As we celebrate Global Recycling Day, here are the brands with the best take-back schemes to help you reduce waste going to landfill.
The three R’s – reduce, reuse, recycle – are the words to live by if you’re looking to minimise your impact on the planet, and yes, in that order. Producing less waste should always be the number one goal, whether you’re a brand or consumer, and recycling should always be your ‘last resort’ because it is very resource-intensive and in most cases (with the exception of nylon and a few other materials) downgrades the virgin material.
When looking to recycle your old and ripped denim, your tights that have the longest ladder you’ve ever seen or if you want to avoid your empty crisp packet ending up in the sea, here are some of the brands offering recycling and take-back schemes to help divert waste from landfill.
For sustainable denim brand MUD Jeans, the starting point of design is recycling, so if you have any old denim (no matter how ripped) this is where you should send it! As long as your jeans are 96% cotton MUD will take them and send them to their factories in Spain or Italy where they are shredded and mixed with new organic cotton. In return you will get €10 voucher off your new pair or a monthly discount on their renting program.
Swedish Stockings want to clean up the hosiery industry and your old tights can help them to do that! Collect three or more pairs of old (even ripped) stockings that you may have lying around – these can be from any brand of nylon hosiery – to be recycled and you will get 10% off a new pair.
Chinese and Hong-Kong based readers, this one’s for you! Lane Crawford began recycling plastic hangers, plastic covers, paper and cardboard three years ago and in 2018 collected close to 75.7 tonnes of material for recycling. Today, on Global Recycling Day, they have launched a take-back program with which you can return all of the packaging your product gets sent out with, as well as pre-loved personal electronic goods.
Image credit: MUD Jeans
Cruelty-free beauty brand Lush offers an in-house recycling scheme of its black pots. The brand is already working towards zero waste packaging, by either avoiding plastic all-together and selling ‘naked’ soap bars or by making recyclable packaging from aluminum. Most of its liquid products are still sold in plastic pots that you can now take back. When you return the pots they ride back to Dorset in the same trucks which deliver new products to stores, and are recycled in the Green Hub (Lush’s in-house recycling centre).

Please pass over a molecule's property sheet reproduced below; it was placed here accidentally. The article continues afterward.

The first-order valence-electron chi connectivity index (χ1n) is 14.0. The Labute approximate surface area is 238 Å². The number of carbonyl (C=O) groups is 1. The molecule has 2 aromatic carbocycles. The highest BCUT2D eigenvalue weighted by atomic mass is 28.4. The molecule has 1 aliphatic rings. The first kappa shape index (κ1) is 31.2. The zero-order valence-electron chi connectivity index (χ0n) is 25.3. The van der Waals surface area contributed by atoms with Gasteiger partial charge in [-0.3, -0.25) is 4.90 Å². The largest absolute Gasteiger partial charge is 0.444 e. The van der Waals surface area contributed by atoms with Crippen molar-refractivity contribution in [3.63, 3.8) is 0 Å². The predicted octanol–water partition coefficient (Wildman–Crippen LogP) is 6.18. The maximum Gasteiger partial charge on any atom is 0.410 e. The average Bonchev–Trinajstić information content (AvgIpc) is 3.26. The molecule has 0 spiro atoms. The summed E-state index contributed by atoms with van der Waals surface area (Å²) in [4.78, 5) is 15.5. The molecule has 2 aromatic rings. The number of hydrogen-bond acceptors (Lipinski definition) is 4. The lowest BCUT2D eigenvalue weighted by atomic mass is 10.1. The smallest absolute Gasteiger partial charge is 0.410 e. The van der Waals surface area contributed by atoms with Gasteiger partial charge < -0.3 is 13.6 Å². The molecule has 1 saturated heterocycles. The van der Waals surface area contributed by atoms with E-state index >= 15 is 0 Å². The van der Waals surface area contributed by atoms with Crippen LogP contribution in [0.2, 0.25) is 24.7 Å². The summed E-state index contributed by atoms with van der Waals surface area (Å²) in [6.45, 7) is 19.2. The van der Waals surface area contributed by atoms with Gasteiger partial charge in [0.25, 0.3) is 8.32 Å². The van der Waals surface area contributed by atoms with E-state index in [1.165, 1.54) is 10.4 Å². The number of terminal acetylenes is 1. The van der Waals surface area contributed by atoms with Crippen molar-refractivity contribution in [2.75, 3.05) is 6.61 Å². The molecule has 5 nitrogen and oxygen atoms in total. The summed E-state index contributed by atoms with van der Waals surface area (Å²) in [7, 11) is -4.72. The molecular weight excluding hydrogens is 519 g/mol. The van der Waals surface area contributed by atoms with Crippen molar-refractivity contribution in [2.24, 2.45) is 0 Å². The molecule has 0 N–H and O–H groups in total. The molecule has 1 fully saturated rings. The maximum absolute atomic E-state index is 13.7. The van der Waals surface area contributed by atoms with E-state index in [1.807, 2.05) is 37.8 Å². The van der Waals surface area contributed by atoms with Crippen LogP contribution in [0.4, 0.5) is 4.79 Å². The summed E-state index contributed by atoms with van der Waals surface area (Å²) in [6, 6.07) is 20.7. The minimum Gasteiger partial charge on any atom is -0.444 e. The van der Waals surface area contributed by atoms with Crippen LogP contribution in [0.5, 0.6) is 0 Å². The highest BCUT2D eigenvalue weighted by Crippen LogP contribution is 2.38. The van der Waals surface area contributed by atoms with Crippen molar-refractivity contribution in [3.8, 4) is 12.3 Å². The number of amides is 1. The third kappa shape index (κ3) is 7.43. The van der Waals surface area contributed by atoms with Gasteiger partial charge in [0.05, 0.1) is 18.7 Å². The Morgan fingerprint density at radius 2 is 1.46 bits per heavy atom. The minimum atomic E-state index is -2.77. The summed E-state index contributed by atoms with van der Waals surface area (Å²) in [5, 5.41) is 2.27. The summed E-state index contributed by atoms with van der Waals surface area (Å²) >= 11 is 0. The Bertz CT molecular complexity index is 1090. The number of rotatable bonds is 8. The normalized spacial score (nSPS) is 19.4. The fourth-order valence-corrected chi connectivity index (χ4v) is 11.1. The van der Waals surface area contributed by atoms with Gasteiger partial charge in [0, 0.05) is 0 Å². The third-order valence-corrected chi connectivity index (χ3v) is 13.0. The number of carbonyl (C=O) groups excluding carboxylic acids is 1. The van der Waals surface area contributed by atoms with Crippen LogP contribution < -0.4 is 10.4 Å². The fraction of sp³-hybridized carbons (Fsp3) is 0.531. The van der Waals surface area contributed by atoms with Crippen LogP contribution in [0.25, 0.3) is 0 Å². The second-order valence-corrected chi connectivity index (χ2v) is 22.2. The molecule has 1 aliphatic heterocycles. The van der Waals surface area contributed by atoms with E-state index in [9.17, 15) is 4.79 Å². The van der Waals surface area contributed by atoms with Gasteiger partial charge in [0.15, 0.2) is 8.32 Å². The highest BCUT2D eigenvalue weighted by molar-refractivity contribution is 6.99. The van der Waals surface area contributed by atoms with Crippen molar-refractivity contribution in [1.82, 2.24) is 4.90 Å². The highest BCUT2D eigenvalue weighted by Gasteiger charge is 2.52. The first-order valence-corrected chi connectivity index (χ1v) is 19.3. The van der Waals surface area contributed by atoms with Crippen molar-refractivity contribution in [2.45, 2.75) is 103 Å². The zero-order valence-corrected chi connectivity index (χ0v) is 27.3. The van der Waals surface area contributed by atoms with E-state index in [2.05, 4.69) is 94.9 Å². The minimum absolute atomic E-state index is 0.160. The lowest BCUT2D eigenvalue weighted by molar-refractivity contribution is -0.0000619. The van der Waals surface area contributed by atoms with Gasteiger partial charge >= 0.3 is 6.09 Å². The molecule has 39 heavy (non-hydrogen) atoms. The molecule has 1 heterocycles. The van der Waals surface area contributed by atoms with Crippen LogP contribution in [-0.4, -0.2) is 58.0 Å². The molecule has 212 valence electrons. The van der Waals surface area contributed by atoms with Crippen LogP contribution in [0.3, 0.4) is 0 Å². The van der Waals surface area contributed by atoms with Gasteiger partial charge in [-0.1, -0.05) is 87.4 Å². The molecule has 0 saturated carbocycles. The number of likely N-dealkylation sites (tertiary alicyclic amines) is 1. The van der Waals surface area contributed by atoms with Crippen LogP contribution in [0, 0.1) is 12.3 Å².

Similarly, Kiehl‘s has a recycling program that allows you to return all of its packaging back to the store. It has also set up a handy rewards system that allows you to choose a free travel product once you have brought back 10 containers.
It’s no secret that at Eco-Age we’re big fans of both Abel & Cole and Oddbox – the first delivers seasonal and organic produce to your doorstep and the second rescues wonky fruit & veg from going to landfill because they’re not perfect enough for supermarkets, but we don’t discriminate… Both companies deliver produce in recycled carton boxes and and take them back on their next delivery if you leave them outside your door.
In January, Marks & Spencer launched a take-back scheme that helps turn ready meal trays that are usually not recyclable by your local council into playground equipment, store fittings and furniture. M&S accepts all packaging, including from rival supermarkets, as it aims to divert as much plastic as possible from landfill.
Walker’s Crisps is probably one of the most popular British brands, but its packaging is sadly not yet recyclable in conventional facilities. Although the brand is aiming to have 100% recyclable, compostable or biodegradable packaging by 2025. For now, it has partnered with TerraCycle on a recycling scheme that allows you to drop-off your used crisp packets at public drop-off locations across the UK and Ireland and earn reward points, which help raise money for local good causes. The crisp packets are cleaned, shredded and turned into plastic pellets, which are then transformed into park benches, plant pots, watering cans and cool bags.
M*lkman is a London-based producer of plant-based milks that delivers hand-made nut milks in glass bottle to your door. Just like the milkman in the old days… but completely cruelty-free! Simply leave your empty glass bottle in front of your door to be collected at your next delivery. P.S. they also deliver turmeric cashew milk straight to your door – just saying.
Image credit: M*lkman
At the 2020 Tokyo Olympics the gold, silver and bronze medals will be made by extracting precious metals from electronic waste such as discarded smartphones. The Organising Committee will manufacture approximately 5,000 gold, silver and bronze medals for the Olympic and Paralympic Games and are aiming for 100% recycled content through a collection project launched across Japan in April 2017. So, if you’re based in Japan start gathering up all your old smartphones!
Want to know more about the future of packaging? Read more here.